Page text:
In 2004, Temaikèn began to redesign its bird exhibits with “immersion enclosures” that could bring visitors close to plants and birds in a seamless connection with the sky, an onsite lake and the changing weather. Yet with the need for animal containment and the need to keep out predators, the challenge was to find a way to exhibit birds without creating a sense of confinement.

Jakob® Inox, Swiss manufacturer of cable and netting systems, offers a webnet rope and mesh product system that is proving an ideal solution for contemporary zoos. Because of its transparency, flexibility and ability to cover large volumes, Jakob’s Inox Line Webnet product is now part of aviary construction at zoos in cities such as Dublin, Ireland; Geneva and Bern, Switzerland; Kraków, Poland and Hannover, Germany. Temaikèn’s new 2.4-hectare exhibit, “The Bird’s Place,” showcases 200 species of birds and associated plant species in four main aviaries tailored for the Americas, Eurasia, Oceana and Africa.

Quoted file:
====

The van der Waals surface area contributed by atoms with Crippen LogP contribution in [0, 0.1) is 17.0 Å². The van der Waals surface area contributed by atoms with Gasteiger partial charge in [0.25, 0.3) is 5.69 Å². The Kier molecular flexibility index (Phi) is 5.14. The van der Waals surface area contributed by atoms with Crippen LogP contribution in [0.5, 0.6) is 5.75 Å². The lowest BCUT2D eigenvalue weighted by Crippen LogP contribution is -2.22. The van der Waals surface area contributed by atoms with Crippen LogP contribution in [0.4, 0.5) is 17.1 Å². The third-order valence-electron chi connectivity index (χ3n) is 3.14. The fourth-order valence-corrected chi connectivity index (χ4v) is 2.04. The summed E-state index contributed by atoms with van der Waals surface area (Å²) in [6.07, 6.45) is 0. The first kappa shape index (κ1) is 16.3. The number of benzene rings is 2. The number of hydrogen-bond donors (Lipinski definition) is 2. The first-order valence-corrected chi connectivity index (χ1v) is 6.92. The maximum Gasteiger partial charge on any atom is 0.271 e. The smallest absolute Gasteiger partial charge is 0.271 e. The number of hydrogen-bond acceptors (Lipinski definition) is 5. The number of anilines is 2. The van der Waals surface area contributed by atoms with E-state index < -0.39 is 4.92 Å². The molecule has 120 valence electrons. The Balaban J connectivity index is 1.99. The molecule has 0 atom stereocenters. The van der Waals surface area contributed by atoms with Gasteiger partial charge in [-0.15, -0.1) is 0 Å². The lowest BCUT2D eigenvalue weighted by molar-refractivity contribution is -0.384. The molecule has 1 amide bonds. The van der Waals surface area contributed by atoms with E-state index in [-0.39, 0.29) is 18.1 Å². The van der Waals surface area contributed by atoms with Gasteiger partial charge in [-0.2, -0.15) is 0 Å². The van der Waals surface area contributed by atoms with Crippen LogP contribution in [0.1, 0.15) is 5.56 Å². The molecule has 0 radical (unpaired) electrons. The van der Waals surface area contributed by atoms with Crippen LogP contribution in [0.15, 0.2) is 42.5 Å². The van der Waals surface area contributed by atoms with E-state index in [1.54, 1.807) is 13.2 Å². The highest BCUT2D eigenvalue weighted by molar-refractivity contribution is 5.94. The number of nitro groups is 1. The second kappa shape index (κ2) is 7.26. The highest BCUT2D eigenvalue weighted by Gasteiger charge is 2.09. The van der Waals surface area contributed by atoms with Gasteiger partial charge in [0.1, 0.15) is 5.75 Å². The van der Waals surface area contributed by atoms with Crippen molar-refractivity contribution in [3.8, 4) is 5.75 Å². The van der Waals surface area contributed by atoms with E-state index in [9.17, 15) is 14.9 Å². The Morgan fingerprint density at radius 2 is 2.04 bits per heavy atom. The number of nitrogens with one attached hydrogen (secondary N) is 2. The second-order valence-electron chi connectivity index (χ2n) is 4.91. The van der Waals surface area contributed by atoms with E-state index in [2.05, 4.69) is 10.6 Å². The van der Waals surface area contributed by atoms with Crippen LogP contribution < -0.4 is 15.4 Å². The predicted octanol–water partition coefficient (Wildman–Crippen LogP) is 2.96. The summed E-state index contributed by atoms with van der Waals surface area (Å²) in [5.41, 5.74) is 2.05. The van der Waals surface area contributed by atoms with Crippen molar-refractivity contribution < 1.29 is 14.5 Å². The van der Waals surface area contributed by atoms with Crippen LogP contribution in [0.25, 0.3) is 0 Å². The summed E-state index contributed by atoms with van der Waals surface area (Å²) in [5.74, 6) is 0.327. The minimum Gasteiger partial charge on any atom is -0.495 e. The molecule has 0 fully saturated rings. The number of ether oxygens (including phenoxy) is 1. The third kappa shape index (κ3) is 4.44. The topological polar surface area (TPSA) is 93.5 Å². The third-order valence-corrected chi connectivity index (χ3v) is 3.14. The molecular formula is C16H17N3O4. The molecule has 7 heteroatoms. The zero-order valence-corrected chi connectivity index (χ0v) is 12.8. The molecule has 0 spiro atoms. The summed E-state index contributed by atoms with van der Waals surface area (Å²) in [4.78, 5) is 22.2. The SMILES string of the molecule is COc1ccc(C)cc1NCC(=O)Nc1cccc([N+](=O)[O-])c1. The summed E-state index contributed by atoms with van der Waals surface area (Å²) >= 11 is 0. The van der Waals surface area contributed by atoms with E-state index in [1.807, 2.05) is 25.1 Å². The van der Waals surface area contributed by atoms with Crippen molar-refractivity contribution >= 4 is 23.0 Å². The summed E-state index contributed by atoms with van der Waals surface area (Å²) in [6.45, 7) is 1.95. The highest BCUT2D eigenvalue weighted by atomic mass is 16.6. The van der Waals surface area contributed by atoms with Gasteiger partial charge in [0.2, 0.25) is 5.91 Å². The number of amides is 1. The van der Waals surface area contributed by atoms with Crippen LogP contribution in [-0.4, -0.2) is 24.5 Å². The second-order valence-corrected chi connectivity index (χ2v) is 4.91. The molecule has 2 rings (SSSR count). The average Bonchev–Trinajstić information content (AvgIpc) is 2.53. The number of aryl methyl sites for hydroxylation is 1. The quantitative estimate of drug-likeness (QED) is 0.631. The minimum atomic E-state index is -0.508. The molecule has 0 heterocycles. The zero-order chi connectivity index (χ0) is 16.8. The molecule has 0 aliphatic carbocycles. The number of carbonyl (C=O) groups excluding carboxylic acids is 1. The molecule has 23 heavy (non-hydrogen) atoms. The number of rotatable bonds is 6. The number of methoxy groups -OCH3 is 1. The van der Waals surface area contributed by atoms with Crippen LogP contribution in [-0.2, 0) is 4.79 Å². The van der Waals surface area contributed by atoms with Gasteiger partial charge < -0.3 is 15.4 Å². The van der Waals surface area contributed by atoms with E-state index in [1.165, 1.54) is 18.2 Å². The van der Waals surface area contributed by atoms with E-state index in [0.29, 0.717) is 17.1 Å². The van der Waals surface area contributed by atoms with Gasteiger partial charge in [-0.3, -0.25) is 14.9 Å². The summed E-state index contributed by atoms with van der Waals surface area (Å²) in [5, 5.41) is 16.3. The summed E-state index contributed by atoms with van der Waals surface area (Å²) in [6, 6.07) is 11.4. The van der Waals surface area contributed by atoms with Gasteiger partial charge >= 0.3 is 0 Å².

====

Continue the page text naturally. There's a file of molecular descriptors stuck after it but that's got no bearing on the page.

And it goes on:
For each region, the exhibit’s designers selected bird species based on their habitat strata: terrestrial, aquatic, bush birds and treetop nesters. The height of the netting and arches facilitates these layered habitats so the exhibit achieves a diversity rarely found in contained settings.

Representing Eurasia, Oceana and Africa, the Great Aviary is a linear structure supported by three arches with a 12m height. Each region is represented in areas of roughly 900m2. In studying the patterns of bird flight at the higher strata, the designers widened the arches at the top of the aviaries, swaying them outward to allow more range. While these flowing arcs make a sculptural statement when approaching the aviary, the netting stretched between them is virtually invisible. The overall effect is the lightness of a veil rather than a cage.